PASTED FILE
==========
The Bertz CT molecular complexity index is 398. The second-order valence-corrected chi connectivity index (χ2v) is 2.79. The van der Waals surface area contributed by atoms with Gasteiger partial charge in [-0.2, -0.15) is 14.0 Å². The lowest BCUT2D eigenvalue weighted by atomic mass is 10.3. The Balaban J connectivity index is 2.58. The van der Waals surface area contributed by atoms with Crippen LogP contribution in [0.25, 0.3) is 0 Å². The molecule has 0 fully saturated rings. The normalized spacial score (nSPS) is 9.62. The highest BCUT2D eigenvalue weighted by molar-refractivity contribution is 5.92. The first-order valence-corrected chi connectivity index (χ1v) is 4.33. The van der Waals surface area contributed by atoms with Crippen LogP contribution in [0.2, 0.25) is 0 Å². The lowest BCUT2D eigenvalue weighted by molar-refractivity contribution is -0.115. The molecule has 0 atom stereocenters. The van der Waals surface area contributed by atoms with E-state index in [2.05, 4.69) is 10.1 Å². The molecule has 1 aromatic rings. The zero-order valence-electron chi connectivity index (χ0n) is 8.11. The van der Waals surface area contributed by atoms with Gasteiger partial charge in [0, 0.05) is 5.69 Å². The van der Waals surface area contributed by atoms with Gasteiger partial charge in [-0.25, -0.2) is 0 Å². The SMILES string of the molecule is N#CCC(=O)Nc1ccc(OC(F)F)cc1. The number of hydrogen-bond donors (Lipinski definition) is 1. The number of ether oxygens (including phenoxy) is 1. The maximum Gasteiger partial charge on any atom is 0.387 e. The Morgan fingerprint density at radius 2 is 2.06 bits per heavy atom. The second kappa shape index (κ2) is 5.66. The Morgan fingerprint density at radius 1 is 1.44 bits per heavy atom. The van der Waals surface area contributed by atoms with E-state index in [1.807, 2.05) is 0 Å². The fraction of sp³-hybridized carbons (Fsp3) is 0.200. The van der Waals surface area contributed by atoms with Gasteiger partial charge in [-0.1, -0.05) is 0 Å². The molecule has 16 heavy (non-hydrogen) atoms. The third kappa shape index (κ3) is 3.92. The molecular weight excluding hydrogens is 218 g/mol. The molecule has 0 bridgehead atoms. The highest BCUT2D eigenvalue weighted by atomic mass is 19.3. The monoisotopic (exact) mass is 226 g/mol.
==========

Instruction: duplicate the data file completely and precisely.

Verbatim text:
The Bertz CT molecular complexity index is 398. The second-order valence-corrected chi connectivity index (χ2v) is 2.79. The van der Waals surface area contributed by atoms with Gasteiger partial charge in [-0.2, -0.15) is 14.0 Å². The lowest BCUT2D eigenvalue weighted by atomic mass is 10.3. The Balaban J connectivity index is 2.58. The van der Waals surface area contributed by atoms with Crippen LogP contribution in [0.25, 0.3) is 0 Å². The molecule has 0 fully saturated rings. The normalized spacial score (nSPS) is 9.62. The highest BCUT2D eigenvalue weighted by molar-refractivity contribution is 5.92. The first-order valence-corrected chi connectivity index (χ1v) is 4.33. The van der Waals surface area contributed by atoms with Crippen LogP contribution in [0.2, 0.25) is 0 Å². The lowest BCUT2D eigenvalue weighted by molar-refractivity contribution is -0.115. The molecule has 0 atom stereocenters. The van der Waals surface area contributed by atoms with E-state index in [2.05, 4.69) is 10.1 Å². The molecule has 1 aromatic rings. The zero-order valence-electron chi connectivity index (χ0n) is 8.11. The van der Waals surface area contributed by atoms with Gasteiger partial charge in [0, 0.05) is 5.69 Å². The van der Waals surface area contributed by atoms with Gasteiger partial charge in [-0.25, -0.2) is 0 Å². The SMILES string of the molecule is N#CCC(=O)Nc1ccc(OC(F)F)cc1. The number of hydrogen-bond donors (Lipinski definition) is 1. The number of ether oxygens (including phenoxy) is 1. The maximum Gasteiger partial charge on any atom is 0.387 e. The Morgan fingerprint density at radius 2 is 2.06 bits per heavy atom. The second kappa shape index (κ2) is 5.66. The Morgan fingerprint density at radius 1 is 1.44 bits per heavy atom. The van der Waals surface area contributed by atoms with E-state index in [1.807, 2.05) is 0 Å². The fraction of sp³-hybridized carbons (Fsp3) is 0.200. The van der Waals surface area contributed by atoms with Gasteiger partial charge in [-0.1, -0.05) is 0 Å². The molecule has 16 heavy (non-hydrogen) atoms. The third kappa shape index (κ3) is 3.92. The molecular weight excluding hydrogens is 218 g/mol. The molecule has 0 bridgehead atoms. The highest BCUT2D eigenvalue weighted by atomic mass is 19.3. The monoisotopic (exact) mass is 226 g/mol.